Throughout history, whenever investors wanted protection for their portfolios, they turned to gold. Since gold tends to do well during major world events that cause stocks to sell off, this is a logical choice. Many investors have a permanent gold position in their portfolio just for that very reason. It serves as a nice insurance policy.
The other reason many investors load up on gold is because they just don’t trust the fiat money system. Even though the U.S. Federal Reserve has reduced its quantitative easing program over the past few months, the fact remains that it continues to create currency at an alarming pace.
According to certain investors, all this new currency in the economy is bound to decrease the value of existing currency. As a side effect, it will also inflate the prices of all sorts of different asset classes, from government bonds to stocks. After all, money created isn’t much good if it isn’t used to invest.
Even though the U.S. Fed has been providing liquidity to the market for the better part of five years, inflation numbers are still fairly tepid. Sure, the price of food and other commodities has gone up, but technology continues to get cheaper. These factors have largely cancelled themselves out, leading to modest growth without much inflation.
Precious metal bulls believe inflation will become a serious problem in the future. With this in mind, here’s why silver is the metal to play this trend, not gold.
1. Industrial uses
There are essentially two practical uses for gold. It either sits in a vault somewhere as a store of value, or it gets made into jewelry. Silver has many more uses.
Silver is a great electrical and thermal conductor, making it the perfect metal to use in an industry that is likely to experience huge growth in the future: solar energy. Silver is also in most of the electronic devices we currently use on a daily basis, such as automobiles and even water purification systems. Investors are starting to use it again as a store of value, but this is largely related to the retail crowd.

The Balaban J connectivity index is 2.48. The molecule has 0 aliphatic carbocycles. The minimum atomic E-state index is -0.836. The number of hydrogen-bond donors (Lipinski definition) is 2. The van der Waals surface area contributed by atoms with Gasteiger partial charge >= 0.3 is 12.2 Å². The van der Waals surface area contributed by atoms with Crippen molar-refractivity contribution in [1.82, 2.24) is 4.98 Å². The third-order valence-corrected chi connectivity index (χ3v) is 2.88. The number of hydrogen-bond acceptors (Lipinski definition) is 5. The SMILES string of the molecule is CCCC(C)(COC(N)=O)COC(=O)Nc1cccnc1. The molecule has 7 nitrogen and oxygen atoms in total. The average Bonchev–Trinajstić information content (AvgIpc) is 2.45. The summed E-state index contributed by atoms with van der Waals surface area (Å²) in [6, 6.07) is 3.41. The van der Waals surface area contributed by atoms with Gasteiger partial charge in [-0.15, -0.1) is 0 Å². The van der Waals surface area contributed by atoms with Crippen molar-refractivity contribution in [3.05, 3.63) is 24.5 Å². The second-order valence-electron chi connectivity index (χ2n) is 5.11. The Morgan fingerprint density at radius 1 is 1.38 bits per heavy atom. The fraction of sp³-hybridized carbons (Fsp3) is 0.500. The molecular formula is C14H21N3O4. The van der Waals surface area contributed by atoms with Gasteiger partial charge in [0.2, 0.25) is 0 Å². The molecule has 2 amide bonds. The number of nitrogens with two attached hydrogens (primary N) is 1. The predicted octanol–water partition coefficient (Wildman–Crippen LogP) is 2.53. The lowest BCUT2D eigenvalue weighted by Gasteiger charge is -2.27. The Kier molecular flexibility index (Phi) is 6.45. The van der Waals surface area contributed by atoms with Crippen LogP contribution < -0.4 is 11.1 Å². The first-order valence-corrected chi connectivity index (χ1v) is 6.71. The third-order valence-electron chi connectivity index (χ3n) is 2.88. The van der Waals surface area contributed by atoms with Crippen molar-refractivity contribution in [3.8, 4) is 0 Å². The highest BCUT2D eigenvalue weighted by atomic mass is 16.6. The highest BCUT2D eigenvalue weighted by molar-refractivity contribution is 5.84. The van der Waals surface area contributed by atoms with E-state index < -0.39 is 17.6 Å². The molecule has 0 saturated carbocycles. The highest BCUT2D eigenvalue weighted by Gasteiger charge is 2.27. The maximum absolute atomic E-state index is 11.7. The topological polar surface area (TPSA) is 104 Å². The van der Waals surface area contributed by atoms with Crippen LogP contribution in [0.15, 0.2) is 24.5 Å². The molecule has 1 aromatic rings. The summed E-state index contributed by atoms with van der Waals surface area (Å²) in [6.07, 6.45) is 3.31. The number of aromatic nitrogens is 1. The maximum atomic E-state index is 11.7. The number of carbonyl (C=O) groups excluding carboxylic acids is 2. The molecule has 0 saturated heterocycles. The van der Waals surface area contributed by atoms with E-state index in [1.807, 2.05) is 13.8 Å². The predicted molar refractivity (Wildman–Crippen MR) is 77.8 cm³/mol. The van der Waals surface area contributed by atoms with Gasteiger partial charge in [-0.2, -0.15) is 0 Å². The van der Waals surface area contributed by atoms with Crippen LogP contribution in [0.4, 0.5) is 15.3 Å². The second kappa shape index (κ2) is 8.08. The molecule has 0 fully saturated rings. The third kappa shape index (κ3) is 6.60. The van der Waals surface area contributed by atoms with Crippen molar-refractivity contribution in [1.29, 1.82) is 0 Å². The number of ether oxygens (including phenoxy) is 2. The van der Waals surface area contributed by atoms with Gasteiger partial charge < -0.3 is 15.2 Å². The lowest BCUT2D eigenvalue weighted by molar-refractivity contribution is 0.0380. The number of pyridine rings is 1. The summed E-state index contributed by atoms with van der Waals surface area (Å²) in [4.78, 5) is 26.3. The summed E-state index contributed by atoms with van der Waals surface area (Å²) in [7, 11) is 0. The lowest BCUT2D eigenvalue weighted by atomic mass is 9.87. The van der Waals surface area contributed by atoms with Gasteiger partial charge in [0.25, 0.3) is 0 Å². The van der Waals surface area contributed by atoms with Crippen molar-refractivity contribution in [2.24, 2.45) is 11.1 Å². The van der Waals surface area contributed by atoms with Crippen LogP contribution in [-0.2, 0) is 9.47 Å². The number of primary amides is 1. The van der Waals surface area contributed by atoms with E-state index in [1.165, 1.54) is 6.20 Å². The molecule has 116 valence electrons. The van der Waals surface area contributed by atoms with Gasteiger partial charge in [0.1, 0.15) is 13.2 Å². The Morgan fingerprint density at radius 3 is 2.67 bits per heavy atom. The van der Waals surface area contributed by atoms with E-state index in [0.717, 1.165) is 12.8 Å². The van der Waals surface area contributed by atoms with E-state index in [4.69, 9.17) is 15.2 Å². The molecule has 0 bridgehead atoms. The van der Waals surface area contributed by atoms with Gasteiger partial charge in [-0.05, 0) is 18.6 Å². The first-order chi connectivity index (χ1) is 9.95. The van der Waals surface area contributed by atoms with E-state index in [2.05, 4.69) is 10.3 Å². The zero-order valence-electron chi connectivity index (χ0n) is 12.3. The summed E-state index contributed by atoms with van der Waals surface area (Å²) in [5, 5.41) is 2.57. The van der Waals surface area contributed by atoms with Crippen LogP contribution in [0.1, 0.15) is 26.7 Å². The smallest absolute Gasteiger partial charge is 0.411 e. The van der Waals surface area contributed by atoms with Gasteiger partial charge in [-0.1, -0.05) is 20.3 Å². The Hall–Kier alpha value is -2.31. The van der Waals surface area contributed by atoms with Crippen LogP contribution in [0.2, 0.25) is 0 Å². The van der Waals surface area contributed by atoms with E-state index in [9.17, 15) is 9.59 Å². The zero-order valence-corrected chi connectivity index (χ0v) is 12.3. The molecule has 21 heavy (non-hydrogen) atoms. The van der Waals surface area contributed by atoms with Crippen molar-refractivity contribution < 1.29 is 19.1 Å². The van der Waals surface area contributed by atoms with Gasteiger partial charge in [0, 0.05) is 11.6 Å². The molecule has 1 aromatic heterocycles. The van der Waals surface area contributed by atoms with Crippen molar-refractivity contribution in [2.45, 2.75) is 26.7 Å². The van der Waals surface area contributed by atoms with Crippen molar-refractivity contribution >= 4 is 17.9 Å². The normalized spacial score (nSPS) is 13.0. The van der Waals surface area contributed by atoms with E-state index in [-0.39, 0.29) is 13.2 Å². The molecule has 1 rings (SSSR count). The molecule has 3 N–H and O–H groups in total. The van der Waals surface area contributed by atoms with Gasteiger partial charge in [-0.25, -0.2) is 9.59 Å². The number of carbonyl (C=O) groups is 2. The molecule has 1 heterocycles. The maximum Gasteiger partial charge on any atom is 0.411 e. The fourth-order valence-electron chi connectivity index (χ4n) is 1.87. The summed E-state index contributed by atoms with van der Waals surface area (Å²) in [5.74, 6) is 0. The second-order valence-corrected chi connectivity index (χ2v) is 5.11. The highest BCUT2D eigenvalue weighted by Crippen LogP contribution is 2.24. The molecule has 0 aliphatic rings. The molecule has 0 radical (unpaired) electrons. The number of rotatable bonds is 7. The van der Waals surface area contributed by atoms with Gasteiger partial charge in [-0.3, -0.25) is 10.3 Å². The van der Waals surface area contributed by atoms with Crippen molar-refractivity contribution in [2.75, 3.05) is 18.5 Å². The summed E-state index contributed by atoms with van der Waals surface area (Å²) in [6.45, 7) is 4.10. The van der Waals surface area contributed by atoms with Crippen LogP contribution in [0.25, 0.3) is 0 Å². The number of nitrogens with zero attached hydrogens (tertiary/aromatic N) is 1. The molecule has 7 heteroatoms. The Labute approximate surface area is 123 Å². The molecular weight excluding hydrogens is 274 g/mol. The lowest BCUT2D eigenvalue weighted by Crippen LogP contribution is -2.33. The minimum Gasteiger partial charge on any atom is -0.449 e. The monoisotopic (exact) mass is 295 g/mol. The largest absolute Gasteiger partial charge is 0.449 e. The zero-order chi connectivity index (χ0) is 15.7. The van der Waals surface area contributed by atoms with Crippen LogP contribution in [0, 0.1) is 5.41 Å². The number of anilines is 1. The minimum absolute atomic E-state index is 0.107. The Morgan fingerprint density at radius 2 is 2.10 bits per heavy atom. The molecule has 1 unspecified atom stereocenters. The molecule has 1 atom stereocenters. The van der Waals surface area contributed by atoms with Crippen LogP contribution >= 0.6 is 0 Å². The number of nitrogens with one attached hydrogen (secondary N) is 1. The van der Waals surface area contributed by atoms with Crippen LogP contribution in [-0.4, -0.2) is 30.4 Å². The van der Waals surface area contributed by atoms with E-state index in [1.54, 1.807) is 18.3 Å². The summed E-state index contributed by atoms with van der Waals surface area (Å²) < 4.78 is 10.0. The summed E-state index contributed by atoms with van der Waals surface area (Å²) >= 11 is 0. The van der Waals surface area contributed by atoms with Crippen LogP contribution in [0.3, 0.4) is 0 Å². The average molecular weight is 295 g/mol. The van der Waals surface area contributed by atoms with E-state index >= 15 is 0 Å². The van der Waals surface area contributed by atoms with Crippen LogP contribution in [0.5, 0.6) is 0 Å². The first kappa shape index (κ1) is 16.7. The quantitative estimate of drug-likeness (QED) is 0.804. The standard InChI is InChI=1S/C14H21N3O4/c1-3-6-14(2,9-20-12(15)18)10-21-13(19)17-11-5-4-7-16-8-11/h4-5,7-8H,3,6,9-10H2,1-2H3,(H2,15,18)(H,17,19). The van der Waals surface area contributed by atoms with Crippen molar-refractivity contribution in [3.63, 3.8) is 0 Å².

Silver is the best of both worlds — it’s still viewed as a store of value, but also has many industrial uses.
2. Silver and gold price spread
Throughout history, silver has traditionally been mined at approximately 10 times the rate of gold, and gets used up in a short period of time. For most of the past half century, the price of gold has traded at between 40 and 60 times the price of silver.
At this point, one ounce of gold trades at about 66 times the same amount of silver. Patient investors can get in now and look for upside as the ratio returns to normal.
3. Exchange-traded products
Since investors are often nervous about investing in silver exchange-traded products that don’t hold the actual metal, funds are being forced to buy large amounts of silver as money flows in.
These days, precious metals aren’t attracting much new capital, but should recover if we experience a significant stock market slowdown. If you’re a long-term bull on silver, this could be a good entry point. As investor money flows into silver funds, so will demand for the actual metal.
Investors looking for silver exposure should just buy the largest producers, like Silver Wheaton (TSX: SLW)(NYSE: SLW), which mined more than 33 million ounces of silver in 2013. The company remains consistently profitable, has reasonable debt levels, and even pays investors a 1.3% dividend.
Investors looking for a better yield would probably prefer Pan American Silver (TSX: PAA)(NASDAQ: PAAS) and its 3.9% dividend. Pan American also trades at right around its book value, has virtually no debt, and is sitting on $400 million in cash. The company is a terrific place to sit and wait for silver prices to recover.